When a quantum computer is finally able to calculate operations faster than the most powerful supercomputers currently in existence, it will achieve what is known as “quantum supremacy”. Google Quantum AI Lab revealed a new gate-based superconducting quantum computing chip called Bristlecone last week with a square array of 72 qubits (a portmanteau for quantum bits). They are going for quantum supremacy, but they may be a few qubits short.

**Classical Bits Versus Qubits**

Qubits are analogous to classical binary bits but are primarily differentiated by their ability to be in a superposition of both 0 and 1 states at the same time, whereas classical bits are either in a 0 state or a 1 state. For classical bits, the 0 and 1 represent a mutable dichotomy (on and off, yes or no, true or false), however a processed bit is known for its dichotomy of two different DC voltage levels (x volts for the "0" state, y volts for the "1" state). These switch through what's known as “the forbidden zone”, which represents the rate of transference between the two DC voltage levels that represent the two bits in either the "0" state or the "1" state.

Though the qubit has a similar dichotomy of states to a classical bit, meaning it can be 0 or 1, the superposition of a qubit is represented by two basis vectors, |0) and |1), which represent [0 1] and [1 0], or “ket 0” and “ket 1”. These basis vectors, or base states, can then be combined into pairs and multiple qubits.a

A key difference between classical bits and qubits is that qubits can hold two bits of information using superdense coding, while a classical bit has a limit of one bit. Using superdense coding, two bits or information are encoding in a state of a single qubit under the assumption that each are sharing an entangled state. With this assumption, the limit of classical bits that can be encoded in a qubit in two, thus the term “superdense”.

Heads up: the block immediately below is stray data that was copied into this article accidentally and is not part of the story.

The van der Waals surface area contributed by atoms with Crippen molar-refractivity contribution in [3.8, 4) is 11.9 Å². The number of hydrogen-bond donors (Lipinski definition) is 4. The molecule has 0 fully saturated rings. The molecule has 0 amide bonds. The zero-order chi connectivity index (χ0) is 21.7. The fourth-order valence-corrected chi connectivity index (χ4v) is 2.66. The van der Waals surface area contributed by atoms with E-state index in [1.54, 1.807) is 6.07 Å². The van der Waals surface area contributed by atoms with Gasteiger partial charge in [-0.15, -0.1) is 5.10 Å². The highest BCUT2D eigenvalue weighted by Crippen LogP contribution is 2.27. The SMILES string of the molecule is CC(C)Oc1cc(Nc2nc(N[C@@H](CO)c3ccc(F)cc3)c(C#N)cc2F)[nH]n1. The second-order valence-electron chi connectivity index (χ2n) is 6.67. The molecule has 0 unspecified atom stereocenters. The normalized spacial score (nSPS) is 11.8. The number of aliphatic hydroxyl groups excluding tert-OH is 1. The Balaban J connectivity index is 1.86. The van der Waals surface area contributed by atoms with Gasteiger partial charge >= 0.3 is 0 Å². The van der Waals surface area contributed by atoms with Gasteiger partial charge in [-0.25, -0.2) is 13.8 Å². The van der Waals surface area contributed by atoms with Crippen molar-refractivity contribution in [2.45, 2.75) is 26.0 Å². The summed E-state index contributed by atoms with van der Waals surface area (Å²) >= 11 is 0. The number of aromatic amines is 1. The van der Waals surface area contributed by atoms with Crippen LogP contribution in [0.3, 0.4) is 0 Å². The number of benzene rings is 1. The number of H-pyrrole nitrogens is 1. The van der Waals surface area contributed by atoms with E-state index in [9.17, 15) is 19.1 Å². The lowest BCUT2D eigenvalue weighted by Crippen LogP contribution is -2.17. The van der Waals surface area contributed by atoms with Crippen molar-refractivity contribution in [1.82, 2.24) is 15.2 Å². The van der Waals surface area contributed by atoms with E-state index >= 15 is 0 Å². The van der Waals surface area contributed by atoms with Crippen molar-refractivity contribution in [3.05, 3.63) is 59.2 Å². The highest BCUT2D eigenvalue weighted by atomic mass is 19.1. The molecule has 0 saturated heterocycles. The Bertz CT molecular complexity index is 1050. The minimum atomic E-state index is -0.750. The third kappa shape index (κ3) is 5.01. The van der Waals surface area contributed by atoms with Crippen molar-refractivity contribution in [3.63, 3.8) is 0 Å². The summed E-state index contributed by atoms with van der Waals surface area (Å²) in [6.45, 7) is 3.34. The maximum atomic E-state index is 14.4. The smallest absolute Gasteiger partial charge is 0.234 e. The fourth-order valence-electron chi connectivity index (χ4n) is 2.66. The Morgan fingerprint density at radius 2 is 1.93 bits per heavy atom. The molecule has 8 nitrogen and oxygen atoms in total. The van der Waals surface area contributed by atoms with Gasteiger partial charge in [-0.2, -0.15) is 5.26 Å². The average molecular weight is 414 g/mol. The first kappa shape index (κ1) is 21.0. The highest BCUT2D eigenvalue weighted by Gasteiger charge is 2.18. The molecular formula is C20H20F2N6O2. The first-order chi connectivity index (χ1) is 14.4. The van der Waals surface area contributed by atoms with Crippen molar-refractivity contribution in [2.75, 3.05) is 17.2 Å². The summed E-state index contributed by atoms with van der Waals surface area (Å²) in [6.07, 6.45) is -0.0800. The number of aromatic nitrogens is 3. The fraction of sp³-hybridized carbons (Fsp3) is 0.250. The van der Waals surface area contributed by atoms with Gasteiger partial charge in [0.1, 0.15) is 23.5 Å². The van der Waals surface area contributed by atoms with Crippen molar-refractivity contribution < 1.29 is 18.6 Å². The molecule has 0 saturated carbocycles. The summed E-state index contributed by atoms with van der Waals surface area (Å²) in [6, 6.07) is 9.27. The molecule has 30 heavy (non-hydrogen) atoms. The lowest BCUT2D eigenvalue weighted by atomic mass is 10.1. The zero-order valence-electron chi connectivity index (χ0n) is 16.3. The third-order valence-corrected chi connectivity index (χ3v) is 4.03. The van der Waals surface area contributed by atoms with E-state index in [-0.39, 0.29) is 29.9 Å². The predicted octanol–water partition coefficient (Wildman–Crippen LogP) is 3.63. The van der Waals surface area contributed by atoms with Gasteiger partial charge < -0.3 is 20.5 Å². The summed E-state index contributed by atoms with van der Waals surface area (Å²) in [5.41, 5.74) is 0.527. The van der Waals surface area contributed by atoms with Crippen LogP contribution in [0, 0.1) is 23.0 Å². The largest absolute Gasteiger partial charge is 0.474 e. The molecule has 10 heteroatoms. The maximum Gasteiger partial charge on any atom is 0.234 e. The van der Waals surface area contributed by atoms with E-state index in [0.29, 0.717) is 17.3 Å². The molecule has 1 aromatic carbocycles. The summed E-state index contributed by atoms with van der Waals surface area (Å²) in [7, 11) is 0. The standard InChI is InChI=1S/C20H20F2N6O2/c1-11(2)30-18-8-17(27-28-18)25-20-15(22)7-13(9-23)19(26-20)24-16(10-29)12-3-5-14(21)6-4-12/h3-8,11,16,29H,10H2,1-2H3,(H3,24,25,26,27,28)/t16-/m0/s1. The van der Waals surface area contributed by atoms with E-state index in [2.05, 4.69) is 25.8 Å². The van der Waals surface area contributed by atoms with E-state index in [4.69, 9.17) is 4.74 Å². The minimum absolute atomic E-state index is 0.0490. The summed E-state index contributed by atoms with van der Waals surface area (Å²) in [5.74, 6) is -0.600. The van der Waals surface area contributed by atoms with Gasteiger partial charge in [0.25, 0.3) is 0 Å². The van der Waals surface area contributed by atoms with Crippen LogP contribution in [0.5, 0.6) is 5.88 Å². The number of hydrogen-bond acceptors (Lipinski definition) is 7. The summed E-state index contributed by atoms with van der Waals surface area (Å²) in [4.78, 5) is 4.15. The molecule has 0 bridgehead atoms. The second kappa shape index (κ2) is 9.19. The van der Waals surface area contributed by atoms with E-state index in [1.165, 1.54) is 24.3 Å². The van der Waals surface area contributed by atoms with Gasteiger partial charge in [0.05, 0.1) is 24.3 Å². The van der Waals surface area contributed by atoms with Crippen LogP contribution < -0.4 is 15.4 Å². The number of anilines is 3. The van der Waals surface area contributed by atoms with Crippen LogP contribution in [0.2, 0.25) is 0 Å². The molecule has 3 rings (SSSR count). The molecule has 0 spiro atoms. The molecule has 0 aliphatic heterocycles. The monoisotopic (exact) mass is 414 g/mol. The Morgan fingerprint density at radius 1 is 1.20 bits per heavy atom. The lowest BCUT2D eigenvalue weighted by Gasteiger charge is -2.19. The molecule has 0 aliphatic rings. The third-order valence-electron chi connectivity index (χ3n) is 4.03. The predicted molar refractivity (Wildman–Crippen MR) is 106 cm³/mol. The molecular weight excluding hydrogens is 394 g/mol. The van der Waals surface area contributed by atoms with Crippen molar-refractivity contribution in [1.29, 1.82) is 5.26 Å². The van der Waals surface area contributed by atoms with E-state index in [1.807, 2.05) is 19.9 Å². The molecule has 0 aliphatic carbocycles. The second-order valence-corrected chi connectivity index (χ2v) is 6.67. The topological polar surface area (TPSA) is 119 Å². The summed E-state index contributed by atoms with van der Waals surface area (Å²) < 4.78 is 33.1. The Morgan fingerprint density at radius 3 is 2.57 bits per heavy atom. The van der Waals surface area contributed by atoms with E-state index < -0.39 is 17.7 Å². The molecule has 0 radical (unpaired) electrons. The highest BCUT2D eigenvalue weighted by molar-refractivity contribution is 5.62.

This doubling of efficiency per qubit compared to classical bits is why adding qubits to a quantum computer increases its computing power exponentially versus adding classical bits to a classical computer, which does not.

**Google’s Bristlecone and The Reality of Quantum Supremacy**

The first quantum computer had 2 qubits in 1998, and the previous record for highest qubit count in a quantum computer was 50 qubits by IBM in 2017. Google’s John Martinis, who is leading their quantum computing efforts believes that achieving quantum supremacy is reachable milestone in the next few months or by the year’s end.

Well, don't get your hopes up, because there definitely won’t be a commercial version available to try out at home anytime soon.

What happens when quantum supremacy is achieved?

First, creating qubits are insanely complicated because their circuits must be made of superconductive material, which needs an environment of ultra-low (in Bristlecone’s case less than -450 degrees Fahrenheit) temperatures to keep electrical resistance to an absolute minimum.

It’s not just temperature that needs to be controlled, it’s any level of vibration. The tiniest vibration can cause qubits to lose their quantum state. When this happens, the rate of erroneous calculations begins to slink upward.

Another factor that affects the ability of a quantum computer to produce errors is the number of qubits. The more qubits there are, the more error-prone the computer becomes. More qubits mean more complexity and more power dedicated towards creating the perfect conditions to stabilize the fragile quantum state. The computational stability is perpetually caught in this extremely fragile house of cards, though enough strides have been made in a few supporting areas including supercooling technology to keep the dream of quantum supremacy within site.